Four steps to navigate and grow your farm business into the world of farm to fork dinners and on-farm food services.
Does the image of people dining al fresco – with a view of your blooming herb gardens … while savoring meals made with your farm-raised ingredients … while connecting to a quintessential rural experience – bring a smile to your face? What if these folks were paying guests who added income to your farm’s bottom line?
If the idea of cultivating some green – as in cash flow – from dining options among the beautiful green surroundings of your farm and fields appeals to you, you’re on the path of a hot culinary trend.
According to the National Restaurant Association, which tracks top food trends every year, their 2016 list is dominated by local food and farm-fresh themes, from diners looking for locally sourced and grown meats and produce to prioritizing environmental sustainability.
While on-farm dining grows in demand and can be an appealing way to diversify farm income, the reality of navigating state regulations and bringing such a start-up to life can present challenges that often come with a hefty commercial kitchen price. Before you invest a dime, do your research and appropriate due diligence. Here are four steps to get you started in launching your potential on-farm food venture:
1. Start with a potluck.
Think long and hard about what your ultimate objective is in gathering folks on your farm to share a meal. If success to you at the end of the evening involves bringing people together and creating community around the table, consider keeping it a simple potluck. Most states even have legislation defining and legalizing a potluck. This means that whenever people voluntarily gather to share food and no money is exchanged, such events are not subject to state inspection or licensing.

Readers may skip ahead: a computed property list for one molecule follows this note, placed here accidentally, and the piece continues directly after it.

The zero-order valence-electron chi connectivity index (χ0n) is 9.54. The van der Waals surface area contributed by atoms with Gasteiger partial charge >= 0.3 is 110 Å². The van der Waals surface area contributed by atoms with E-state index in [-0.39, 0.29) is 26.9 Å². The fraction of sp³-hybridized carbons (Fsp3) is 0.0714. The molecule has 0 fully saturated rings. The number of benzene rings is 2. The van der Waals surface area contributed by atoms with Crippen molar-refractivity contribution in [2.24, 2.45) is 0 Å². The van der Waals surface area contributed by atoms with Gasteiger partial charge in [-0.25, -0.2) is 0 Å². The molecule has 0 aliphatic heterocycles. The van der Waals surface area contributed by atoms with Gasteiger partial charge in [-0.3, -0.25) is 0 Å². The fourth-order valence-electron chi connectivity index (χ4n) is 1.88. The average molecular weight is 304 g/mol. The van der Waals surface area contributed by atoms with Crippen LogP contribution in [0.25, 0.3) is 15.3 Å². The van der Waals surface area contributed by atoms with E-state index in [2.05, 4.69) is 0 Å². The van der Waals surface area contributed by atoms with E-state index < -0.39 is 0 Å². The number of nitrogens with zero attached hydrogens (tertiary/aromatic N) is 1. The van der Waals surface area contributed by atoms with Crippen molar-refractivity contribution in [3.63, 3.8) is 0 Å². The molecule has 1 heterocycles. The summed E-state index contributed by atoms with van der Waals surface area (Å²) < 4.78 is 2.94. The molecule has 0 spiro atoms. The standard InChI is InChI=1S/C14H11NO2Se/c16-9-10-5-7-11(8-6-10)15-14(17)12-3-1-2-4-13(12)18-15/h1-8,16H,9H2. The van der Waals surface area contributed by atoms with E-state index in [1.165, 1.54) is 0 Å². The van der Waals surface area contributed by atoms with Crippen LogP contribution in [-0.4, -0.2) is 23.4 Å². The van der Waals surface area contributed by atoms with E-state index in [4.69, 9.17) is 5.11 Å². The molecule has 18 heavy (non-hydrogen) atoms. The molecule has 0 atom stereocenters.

“A potluck can very likely serve your goals without the cost or regulator barriers of a commercial kitchen enterprise,” says Brett Olson, creative director at Renewing the Countryside, a nonprofit organization that champions rural entrepreneurship, including training for farmers interested in diversifying into on-farm food service. “Granted, a potluck wouldn’t be a source of direct income for your farm, but remember there you still reap the marketing and outreach benefits of hosting such an event.”
Hosting potlucks also provides insight into what such food events would entail. Is your property well-suited for the flow of people? Do you have adequate parking space? Are your animals safe from onlookers and vice versa? Most importantly, how do you react to a crowd of people descending upon your farm? Diversifying into an agritourism venture like hosting food service events moves you from “farmer in the field” to “event host,” which for some can be a great fit. For others, the host role can quickly make the farmer weary when they find themselves setting up tables all afternoon instead of harvesting those beans in the field.